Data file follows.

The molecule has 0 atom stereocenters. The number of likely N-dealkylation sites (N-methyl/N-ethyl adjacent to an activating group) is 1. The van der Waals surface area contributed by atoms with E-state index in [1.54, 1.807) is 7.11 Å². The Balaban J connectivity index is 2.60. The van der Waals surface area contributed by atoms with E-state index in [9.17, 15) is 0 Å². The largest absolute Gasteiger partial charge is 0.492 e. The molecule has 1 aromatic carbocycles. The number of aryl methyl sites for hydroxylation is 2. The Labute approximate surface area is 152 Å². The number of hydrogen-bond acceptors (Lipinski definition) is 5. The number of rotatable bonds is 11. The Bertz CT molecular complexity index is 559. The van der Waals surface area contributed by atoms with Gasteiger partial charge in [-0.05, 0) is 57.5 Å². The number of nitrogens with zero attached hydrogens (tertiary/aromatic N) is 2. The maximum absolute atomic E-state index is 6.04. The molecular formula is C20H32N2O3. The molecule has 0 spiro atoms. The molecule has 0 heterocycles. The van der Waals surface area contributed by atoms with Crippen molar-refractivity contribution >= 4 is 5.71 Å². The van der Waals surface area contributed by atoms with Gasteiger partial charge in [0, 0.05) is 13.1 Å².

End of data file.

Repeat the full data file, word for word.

The molecule has 0 atom stereocenters. The number of likely N-dealkylation sites (N-methyl/N-ethyl adjacent to an activating group) is 1. The van der Waals surface area contributed by atoms with E-state index in [1.54, 1.807) is 7.11 Å². The Balaban J connectivity index is 2.60. The van der Waals surface area contributed by atoms with E-state index in [9.17, 15) is 0 Å². The largest absolute Gasteiger partial charge is 0.492 e. The molecule has 1 aromatic carbocycles. The number of aryl methyl sites for hydroxylation is 2. The Labute approximate surface area is 152 Å². The number of hydrogen-bond acceptors (Lipinski definition) is 5. The number of rotatable bonds is 11. The Bertz CT molecular complexity index is 559. The van der Waals surface area contributed by atoms with Gasteiger partial charge in [-0.05, 0) is 57.5 Å². The number of nitrogens with zero attached hydrogens (tertiary/aromatic N) is 2. The maximum absolute atomic E-state index is 6.04. The molecular formula is C20H32N2O3. The molecule has 0 spiro atoms. The molecule has 0 heterocycles. The van der Waals surface area contributed by atoms with Crippen molar-refractivity contribution >= 4 is 5.71 Å². The van der Waals surface area contributed by atoms with Gasteiger partial charge in [0, 0.05) is 13.1 Å².